Graduate students and CVM residents are a big part of CMAST. In this article, we highlight a few of our rising stars.
Seth Theuerkauf knew very early that he wanted to work towards protecting and improving the ecology of the marine environment. Through intense work at CMAST, he is well on his way to a stellar career in his field.
My passion for science to inform marine conservation and restoration efforts stems from early experiences working on Chesapeake Bay oyster reef restoration projects at the Virginia Institute of Marine Science (VIMS) as a high school student. As an undergraduate at William and Mary, I continued to work at VIMS and develop skills through coursework and research experience that allowed me to positively contribute to Chesapeake Bay restoration and conservation efforts. My PhD research at NC State has allowed me to continue developing ecological and geospatial skills that will be useful throughout my career as a marine conservation biologist.
As a PhD Candidate in Dr. David Eggleston’s marine conservation ecology group based at NC State-CMAST, I conducted field-, laboratory-, and geospatial analysis-based marine conservation ecology research to empower state and federal coastal resource managers with information and geospatial tools needed to better conserve and manage coastal resources (such as saltmarshes and oyster reefs). To learn more about the specifics of my research, please visit my website at: seth.wordpress.ncsu.edu
Armed with a suite of ecological and geospatial knowledge and research tools acquired throughout my education, I intend to dedicate my career to advancing science to inform effective restoration and responsible management of America’s coastal and estuarine ecosystems and the livelihoods and traditions that they support.
I began my PhD program in August of 2013 and anticipate completion this October (2017).
I have worked at CMAST since the summer of 2013, but relocated permanently to CMAST in May of 2015. The unparalleled resources available at CMAST, including access to research vessels and vehicles, laboratory and field equipment, and ample space and modern facilities have allowed me to conduct, analyze, publish, and disseminate cutting-edge marine conservation research. Furthermore, CMAST’s prime location–adjacent to academic, state and federal research labs and agencies–allows the research products generated by myself and others at CMAST to be directly applied and to contribute to coastal solutions for North Carolina.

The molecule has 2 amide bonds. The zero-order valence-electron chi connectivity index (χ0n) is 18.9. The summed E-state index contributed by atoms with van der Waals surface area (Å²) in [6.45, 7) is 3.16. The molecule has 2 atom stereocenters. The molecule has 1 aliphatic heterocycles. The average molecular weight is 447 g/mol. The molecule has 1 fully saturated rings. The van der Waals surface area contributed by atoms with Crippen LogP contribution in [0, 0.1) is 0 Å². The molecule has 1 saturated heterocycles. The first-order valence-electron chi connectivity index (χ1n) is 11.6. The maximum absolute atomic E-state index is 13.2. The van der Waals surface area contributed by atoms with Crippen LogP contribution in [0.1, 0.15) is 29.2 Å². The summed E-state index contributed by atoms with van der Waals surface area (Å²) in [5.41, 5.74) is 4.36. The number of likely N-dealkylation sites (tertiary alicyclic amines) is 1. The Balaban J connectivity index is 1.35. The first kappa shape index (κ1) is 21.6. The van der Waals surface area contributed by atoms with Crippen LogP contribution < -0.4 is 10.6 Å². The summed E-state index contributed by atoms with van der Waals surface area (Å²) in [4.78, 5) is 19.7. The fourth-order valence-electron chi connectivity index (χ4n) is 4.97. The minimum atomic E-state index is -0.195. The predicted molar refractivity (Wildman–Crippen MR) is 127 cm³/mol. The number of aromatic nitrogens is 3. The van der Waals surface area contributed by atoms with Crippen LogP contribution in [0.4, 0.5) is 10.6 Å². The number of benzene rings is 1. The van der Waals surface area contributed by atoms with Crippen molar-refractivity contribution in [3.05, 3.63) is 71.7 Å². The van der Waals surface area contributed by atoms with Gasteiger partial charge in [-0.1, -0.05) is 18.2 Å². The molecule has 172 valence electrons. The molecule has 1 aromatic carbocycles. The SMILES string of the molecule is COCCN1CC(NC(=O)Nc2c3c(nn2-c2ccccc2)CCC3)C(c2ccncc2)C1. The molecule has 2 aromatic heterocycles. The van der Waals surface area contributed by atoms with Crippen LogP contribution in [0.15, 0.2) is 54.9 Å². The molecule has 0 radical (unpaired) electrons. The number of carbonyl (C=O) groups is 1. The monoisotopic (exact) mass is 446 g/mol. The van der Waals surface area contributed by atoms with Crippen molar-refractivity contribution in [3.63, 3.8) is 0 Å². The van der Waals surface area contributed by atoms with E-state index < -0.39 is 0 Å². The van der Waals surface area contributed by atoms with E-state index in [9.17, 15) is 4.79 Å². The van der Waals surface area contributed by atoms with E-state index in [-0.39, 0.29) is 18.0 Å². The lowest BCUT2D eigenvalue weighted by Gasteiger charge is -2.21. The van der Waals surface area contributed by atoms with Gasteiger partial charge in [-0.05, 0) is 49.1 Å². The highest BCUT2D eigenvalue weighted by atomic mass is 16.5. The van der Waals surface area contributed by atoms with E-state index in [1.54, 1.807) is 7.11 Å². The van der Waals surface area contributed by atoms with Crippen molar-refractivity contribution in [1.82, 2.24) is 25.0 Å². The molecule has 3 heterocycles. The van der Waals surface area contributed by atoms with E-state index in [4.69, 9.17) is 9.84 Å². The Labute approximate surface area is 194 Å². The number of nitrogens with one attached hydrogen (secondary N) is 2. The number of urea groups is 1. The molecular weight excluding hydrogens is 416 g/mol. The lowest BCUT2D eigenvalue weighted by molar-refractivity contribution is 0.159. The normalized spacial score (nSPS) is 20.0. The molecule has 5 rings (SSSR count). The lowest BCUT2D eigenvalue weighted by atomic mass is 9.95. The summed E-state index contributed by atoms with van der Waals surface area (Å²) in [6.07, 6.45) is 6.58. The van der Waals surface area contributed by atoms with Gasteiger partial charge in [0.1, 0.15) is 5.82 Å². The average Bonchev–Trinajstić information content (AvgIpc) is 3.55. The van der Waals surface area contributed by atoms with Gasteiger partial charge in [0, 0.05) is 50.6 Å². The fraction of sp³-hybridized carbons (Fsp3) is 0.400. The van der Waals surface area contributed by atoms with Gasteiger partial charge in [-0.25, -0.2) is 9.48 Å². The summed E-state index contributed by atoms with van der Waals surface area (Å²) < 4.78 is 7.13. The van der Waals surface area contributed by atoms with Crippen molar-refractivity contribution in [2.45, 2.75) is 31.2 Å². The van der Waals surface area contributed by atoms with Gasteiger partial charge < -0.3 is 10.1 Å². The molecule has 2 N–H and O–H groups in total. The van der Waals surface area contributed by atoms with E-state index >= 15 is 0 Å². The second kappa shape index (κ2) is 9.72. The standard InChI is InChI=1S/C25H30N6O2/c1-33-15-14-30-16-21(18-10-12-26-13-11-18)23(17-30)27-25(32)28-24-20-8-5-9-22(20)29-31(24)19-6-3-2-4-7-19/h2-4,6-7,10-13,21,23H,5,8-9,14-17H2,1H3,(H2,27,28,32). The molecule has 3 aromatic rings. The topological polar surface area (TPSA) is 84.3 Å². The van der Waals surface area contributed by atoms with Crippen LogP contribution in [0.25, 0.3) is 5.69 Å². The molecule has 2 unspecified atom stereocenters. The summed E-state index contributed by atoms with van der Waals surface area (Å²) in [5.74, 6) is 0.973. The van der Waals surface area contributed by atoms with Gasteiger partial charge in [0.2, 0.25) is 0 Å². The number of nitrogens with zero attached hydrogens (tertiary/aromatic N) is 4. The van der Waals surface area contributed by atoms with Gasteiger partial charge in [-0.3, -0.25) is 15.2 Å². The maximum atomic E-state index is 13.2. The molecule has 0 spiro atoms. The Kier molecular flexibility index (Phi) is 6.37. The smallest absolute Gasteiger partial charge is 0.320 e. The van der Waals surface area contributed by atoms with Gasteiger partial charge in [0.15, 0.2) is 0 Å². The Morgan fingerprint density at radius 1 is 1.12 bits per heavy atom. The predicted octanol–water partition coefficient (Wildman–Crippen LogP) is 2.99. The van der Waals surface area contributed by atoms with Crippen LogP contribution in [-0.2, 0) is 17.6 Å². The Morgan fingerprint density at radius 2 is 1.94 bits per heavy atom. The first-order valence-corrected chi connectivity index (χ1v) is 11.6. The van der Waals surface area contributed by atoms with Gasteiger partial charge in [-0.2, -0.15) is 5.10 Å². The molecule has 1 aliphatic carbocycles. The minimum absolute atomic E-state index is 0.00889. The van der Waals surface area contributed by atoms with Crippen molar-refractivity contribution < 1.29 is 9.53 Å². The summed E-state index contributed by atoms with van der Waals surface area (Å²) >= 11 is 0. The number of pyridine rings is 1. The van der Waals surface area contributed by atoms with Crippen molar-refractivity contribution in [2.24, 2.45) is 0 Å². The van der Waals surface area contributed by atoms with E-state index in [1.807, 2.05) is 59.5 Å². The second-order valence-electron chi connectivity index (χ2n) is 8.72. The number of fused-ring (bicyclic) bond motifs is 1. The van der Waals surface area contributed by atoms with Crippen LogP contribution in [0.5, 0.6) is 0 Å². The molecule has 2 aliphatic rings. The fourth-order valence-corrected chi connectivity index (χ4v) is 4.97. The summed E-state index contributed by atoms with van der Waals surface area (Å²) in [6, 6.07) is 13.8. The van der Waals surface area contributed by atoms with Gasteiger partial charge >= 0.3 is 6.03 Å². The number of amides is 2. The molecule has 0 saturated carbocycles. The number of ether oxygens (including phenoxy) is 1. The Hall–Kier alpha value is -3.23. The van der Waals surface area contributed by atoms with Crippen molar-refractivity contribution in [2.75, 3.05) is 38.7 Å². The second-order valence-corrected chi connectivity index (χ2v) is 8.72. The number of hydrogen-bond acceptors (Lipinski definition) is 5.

In August 2017, I began a new job as a PhD-level Conservation Scientist on a joint program between the National Oceanic and Atmospheric Administration and The Nature Conservancy to apply geospatial tools to predict optimal locations for shellfish aquaculture. The position is located in the Washington, D.C. area.
My interest in marine ecology and conservation biology began during my junior year of high school, where I worked at the Virginia Institute of Marine Science (VIMS), where I had the exciting opportunity to work alongside research scientists and others from government and non-profit groups on the science supporting Chesapeake Bay restoration projects. As an undergraduate at William and Mary, I worked as a Laboratory Technician with the Marine Biodiversity laboratory at VIMS where I participated in an ongoing, international research project that quantifies the role of anthropogenic stressors on seagrass production globally. These experiences sparked my interests in the impacts of climate change and invasive species on ecosystem health and led me to pursue a master’s degree within the Marine Conservation Ecology laboratory at NC State University.
I am a master’s student in Dr. David Eggleston’s Marine Conservation Ecology laboratory based at CMAST. The Marine Ecology and Conservation Program aims to test ecological concepts in coastal and marine systems by answering questions that refine concepts, and provide answers that can be applied to conservation or restoration of fisheries species and important habitats.